The city of Chicago’s role helping General Iron move from affluent white Lincoln Park to a majority-Latino Southeast Side neighborhood to make way for the Lincoln Yards redevelopment violated federal fair housing laws and should be investigated, community groups say.
The move is an example of years of unfair zoning and land-use practices that discriminate against Black and Latino residents while benefiting white neighborhoods that have seen their home values soar, the groups said in a complaint filed with the U.S. Department of Housing and Urban Development Wednesday. These longtime practices violate the U.S. Fair Housing Act and the city should be ordered to change the way it plans and zones for industrial operations that pollute, the groups say.
“The city has unlawfully discriminated against protected classes based on its long history of moving industrial uses to low-income communities of color,” the complaint alleges, noting an agreement in September 2019 between the city and General Iron laying out the business’ move to the East Side community to make way for the planned $6 billion Lincoln Yards residential and commercial development in Lincoln Park.
The city supports General Iron’s move to the Southeast Side, the complaint said, despite years of complaints and city actions alleging pollution and nuisance violations in Lincoln Park. The North Side facility has been the source of noxious fumes, explosions, dust that carried outside the boundaries of its operation and a substance called auto shredder fluff which is created by the shredding of junked cars, the groups said.
The city receives various types of funding from HUD, the complaint notes. As part of its funding agreement, the city must abide by the Fair Housing Act. If HUD agrees to investigate, it could pressure the city to review its planning and development.
A HUD spokesman said the agency is reviewing the complaint, which was filed by the Southeast Environmental Task Force, the Southeast Side Coalition to Ban Pet Coke, and People for Community Recovery.
“We’re demanding an end to policies that entrench environmental racism,” Peggy Salazar, director of the Southeast Environmental Task Force, said during a news conference Thursday.
The groups charge Chicago has a “long and infamous history of segregation” and Chicago ordinances allow heavy industrial operations close to homes, schools and parks.
The complaint said the city’s role planning for Lincoln Yards development in Lincoln Park was discriminatory as Mayor Rahm Emanuel’s administration and the Chicago City Council helped move heavy industrial operations, such as General Iron, to low-income Black and Brown neighborhoods. In their complaint, the groups cite city emails, obtained through open records requests, that they say prove the Emanuel Administration showed favorable treatment to General Iron and then-owner the Labkon family. Over more than 20 years, the Labkons made hundreds of thousands of dollars in political donations, including contributions to Emanuel, state election board records show.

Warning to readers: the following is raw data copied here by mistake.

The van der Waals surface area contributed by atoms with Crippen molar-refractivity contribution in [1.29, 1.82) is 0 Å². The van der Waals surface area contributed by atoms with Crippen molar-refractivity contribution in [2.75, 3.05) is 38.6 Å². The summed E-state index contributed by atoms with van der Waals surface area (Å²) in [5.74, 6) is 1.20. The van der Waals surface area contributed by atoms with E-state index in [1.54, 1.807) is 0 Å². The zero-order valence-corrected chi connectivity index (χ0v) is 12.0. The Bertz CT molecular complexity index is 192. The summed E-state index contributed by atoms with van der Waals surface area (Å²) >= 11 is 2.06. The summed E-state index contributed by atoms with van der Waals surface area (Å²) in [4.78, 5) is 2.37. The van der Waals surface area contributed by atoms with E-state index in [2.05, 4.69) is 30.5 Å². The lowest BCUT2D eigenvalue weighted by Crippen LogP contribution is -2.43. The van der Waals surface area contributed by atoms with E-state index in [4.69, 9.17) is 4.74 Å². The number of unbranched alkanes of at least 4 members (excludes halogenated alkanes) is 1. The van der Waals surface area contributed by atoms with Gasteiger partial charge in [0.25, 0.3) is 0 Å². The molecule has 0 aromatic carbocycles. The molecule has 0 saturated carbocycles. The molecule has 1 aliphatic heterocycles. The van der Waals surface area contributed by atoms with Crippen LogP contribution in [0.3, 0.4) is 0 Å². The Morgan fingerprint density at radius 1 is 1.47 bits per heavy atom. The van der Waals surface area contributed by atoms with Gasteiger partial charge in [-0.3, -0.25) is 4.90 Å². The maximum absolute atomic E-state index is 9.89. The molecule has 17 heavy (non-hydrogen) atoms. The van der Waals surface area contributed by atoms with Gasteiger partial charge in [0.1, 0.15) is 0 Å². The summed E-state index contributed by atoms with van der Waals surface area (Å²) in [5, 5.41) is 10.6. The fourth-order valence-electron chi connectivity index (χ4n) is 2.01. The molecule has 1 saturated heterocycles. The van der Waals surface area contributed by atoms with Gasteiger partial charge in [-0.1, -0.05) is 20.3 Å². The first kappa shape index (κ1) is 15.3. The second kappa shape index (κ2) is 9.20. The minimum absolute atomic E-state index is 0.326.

Mayor Lori Lightfoot and the City Council continue to carry on discriminatory practices, the complaint alleges. The groups use language from the Lightfoot administration’s own recent report on air quality across Chicago that states “structural racism and economic hardship” contribute to an equity gap in the city “making it more likely for certain people to live in polluted communities.”
An agreement signed almost a year ago between the Lightfoot Administration and General Iron was a “triggering action” for the discriminatory fair housing complaint, the groups said. That agreement helps General Iron leave its longtime North Side home by the end of the year.
In a statement, a Lightfoot spokeswoman reiterated a recent promise from the mayor to back a zoning reform ordinance, calling it a “first step toward addressing our city’s long-standing issues related to environmental justice.”
The complaint notes other areas of the city that landed industrial operators as a result of the Lincoln Yards redevelopment, which replaces an industrial corridor that long operated on Chicago’s North Side.
A. Finkl & Sons steel company moved to 1355 E. 93rd St. in predominantly Black Burnside, for instance. The city is relocating its fleet operations where city vehicles, including fire engines and garbage trucks, are maintained and repaired to Englewood, a community that is almost 98% Black.
In the past, city officials emphasized the economic development and new jobs that would come with the moves, but the complaint alleges “the city’s primary role in enabling the relocations occurred in response to significant public pressure by Lincoln Park residents and elected officials.”
“Land-use practices in Chicago have been discriminatory,” said Cheryl Johnson, a longtime activist and executive director of People for Community Recovery. “That is totally racism.”
Brett Chase’s reporting on the environment and public health is made possible by a grant from The Chicago Community Trust.